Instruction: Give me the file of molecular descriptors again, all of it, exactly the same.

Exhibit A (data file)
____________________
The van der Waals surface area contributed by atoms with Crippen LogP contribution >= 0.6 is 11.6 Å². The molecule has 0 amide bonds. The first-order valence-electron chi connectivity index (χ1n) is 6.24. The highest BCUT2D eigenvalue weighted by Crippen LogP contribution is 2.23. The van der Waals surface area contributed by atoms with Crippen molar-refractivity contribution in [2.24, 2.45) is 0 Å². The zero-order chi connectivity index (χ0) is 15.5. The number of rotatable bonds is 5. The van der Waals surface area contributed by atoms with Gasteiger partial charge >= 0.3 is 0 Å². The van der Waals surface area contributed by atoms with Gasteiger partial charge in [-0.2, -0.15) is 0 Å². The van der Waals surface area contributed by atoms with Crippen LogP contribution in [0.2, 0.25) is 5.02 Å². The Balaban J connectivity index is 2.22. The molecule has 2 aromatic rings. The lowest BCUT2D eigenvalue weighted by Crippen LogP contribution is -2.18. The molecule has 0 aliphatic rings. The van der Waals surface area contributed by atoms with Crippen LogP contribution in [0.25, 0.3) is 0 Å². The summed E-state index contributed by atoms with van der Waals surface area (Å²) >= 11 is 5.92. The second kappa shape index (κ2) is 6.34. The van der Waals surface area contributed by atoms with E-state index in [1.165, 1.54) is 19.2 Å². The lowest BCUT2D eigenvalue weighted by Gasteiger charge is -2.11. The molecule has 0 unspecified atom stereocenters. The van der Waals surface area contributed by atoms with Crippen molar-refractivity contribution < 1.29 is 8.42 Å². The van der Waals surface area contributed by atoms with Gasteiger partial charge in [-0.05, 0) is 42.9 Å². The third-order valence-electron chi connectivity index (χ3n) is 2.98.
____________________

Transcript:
The van der Waals surface area contributed by atoms with Crippen LogP contribution >= 0.6 is 11.6 Å². The molecule has 0 amide bonds. The first-order valence-electron chi connectivity index (χ1n) is 6.24. The highest BCUT2D eigenvalue weighted by Crippen LogP contribution is 2.23. The van der Waals surface area contributed by atoms with Crippen molar-refractivity contribution in [2.24, 2.45) is 0 Å². The zero-order chi connectivity index (χ0) is 15.5. The number of rotatable bonds is 5. The van der Waals surface area contributed by atoms with Gasteiger partial charge >= 0.3 is 0 Å². The van der Waals surface area contributed by atoms with Gasteiger partial charge in [-0.2, -0.15) is 0 Å². The van der Waals surface area contributed by atoms with Crippen LogP contribution in [0.2, 0.25) is 5.02 Å². The Balaban J connectivity index is 2.22. The molecule has 2 aromatic rings. The lowest BCUT2D eigenvalue weighted by Crippen LogP contribution is -2.18. The molecule has 0 aliphatic rings. The van der Waals surface area contributed by atoms with Crippen LogP contribution in [0.25, 0.3) is 0 Å². The summed E-state index contributed by atoms with van der Waals surface area (Å²) >= 11 is 5.92. The second kappa shape index (κ2) is 6.34. The van der Waals surface area contributed by atoms with E-state index in [1.165, 1.54) is 19.2 Å². The lowest BCUT2D eigenvalue weighted by Gasteiger charge is -2.11. The molecule has 0 unspecified atom stereocenters. The van der Waals surface area contributed by atoms with Crippen molar-refractivity contribution < 1.29 is 8.42 Å². The van der Waals surface area contributed by atoms with Gasteiger partial charge in [-0.05, 0) is 42.9 Å². The third-order valence-electron chi connectivity index (χ3n) is 2.98.